Daily showers – Being clean and scrubbing down the skin daily with harsh soaps can dry out the skin.  If you shower daily, make sure you don’t dry off completely before you put on moisturizer.  This keeps the skin hydrated.   You can also freshen up between showers with baby wipes, or a birdbath in the sink touching up sweaty areas, but not drying out the entire body.  The natural oils on our skin and hair protect our bodies; too much stripping of either can leave them dry and dull.  Dry skin is more prone to crack and be an entry-way for infection as well.

Catching up on sleep – Once you’ve lost it, you cannot really make it up. It’s very true to try to get at least seven hours a sleep a night, eight to nine is even better!  Our bodies and our minds need to rest…lack of sleep ages you and decrease your alertness.  Often times this leads to pick me ups with high calorie snacks or drinks for that sugar high, when in reality, a little more sleep each night would make you feel much more rested!  Don’t get me wrong, a great nap once in a while does your body good too!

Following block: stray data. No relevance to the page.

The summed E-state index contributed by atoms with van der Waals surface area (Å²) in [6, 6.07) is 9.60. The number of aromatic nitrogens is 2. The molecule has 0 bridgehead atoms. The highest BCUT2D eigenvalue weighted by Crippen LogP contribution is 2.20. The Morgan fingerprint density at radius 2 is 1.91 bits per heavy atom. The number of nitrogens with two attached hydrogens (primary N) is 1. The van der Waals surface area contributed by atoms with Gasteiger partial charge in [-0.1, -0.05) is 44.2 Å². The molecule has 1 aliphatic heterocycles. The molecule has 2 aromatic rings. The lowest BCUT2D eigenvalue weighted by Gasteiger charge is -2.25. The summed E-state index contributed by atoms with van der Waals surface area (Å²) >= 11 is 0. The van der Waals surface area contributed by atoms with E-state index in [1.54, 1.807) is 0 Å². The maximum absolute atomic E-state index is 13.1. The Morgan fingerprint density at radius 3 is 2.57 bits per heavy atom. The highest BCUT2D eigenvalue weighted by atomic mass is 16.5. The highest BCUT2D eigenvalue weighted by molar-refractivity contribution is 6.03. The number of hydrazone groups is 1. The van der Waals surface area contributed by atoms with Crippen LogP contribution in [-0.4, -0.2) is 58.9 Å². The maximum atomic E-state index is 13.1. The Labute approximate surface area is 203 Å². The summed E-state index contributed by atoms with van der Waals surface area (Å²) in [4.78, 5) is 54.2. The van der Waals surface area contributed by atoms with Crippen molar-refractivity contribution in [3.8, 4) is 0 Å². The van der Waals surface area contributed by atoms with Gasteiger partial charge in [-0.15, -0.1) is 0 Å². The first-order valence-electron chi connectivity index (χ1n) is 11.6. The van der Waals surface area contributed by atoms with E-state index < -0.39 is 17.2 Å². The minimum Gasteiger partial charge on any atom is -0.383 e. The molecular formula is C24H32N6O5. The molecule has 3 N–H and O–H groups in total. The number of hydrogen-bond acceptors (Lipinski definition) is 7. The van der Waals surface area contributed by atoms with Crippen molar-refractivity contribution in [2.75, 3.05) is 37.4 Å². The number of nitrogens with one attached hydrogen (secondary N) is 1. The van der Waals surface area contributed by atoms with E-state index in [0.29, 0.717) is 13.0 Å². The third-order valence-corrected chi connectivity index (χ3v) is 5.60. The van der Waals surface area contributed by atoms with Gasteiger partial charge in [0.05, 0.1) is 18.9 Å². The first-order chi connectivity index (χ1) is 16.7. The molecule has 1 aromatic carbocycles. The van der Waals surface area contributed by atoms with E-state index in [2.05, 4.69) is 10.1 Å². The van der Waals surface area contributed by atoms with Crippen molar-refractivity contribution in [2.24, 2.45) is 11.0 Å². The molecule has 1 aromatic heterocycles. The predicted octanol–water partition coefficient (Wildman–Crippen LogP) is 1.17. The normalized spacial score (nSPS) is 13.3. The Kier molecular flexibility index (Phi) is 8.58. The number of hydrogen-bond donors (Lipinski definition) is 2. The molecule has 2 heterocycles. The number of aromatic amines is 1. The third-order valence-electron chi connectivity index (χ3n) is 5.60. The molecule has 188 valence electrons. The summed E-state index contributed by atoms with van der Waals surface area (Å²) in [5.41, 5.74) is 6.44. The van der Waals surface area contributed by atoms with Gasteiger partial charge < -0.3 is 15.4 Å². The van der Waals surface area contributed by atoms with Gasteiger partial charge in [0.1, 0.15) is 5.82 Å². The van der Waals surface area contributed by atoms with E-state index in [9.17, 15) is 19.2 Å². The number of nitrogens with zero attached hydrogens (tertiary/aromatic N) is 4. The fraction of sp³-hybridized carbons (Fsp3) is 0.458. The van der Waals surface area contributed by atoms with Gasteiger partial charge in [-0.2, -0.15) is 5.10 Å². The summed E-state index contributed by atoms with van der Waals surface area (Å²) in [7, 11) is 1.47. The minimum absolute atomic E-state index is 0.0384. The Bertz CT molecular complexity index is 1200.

Sitting up straight – Sitting is hard on the body whether you sit up straight or not.  Try standing up straight, head over the body, shoulders back and lifting yourself from the crown of your head.  So much of life is forward – eating, driving, work at a computer or phone station, reading, iPad or texting…we all need to stand more and extend our bodies more.  Even lying flat is better than sitting because our bodies are extended.  If you need to sit for work, try a ball chair; they force you to sit up taller and engage your core.  You’re reminded not to slump just by sitting on that chair! Physioballs at home in front of the TV or video games is also a great way to work on correct posture…you slump and you may fall off!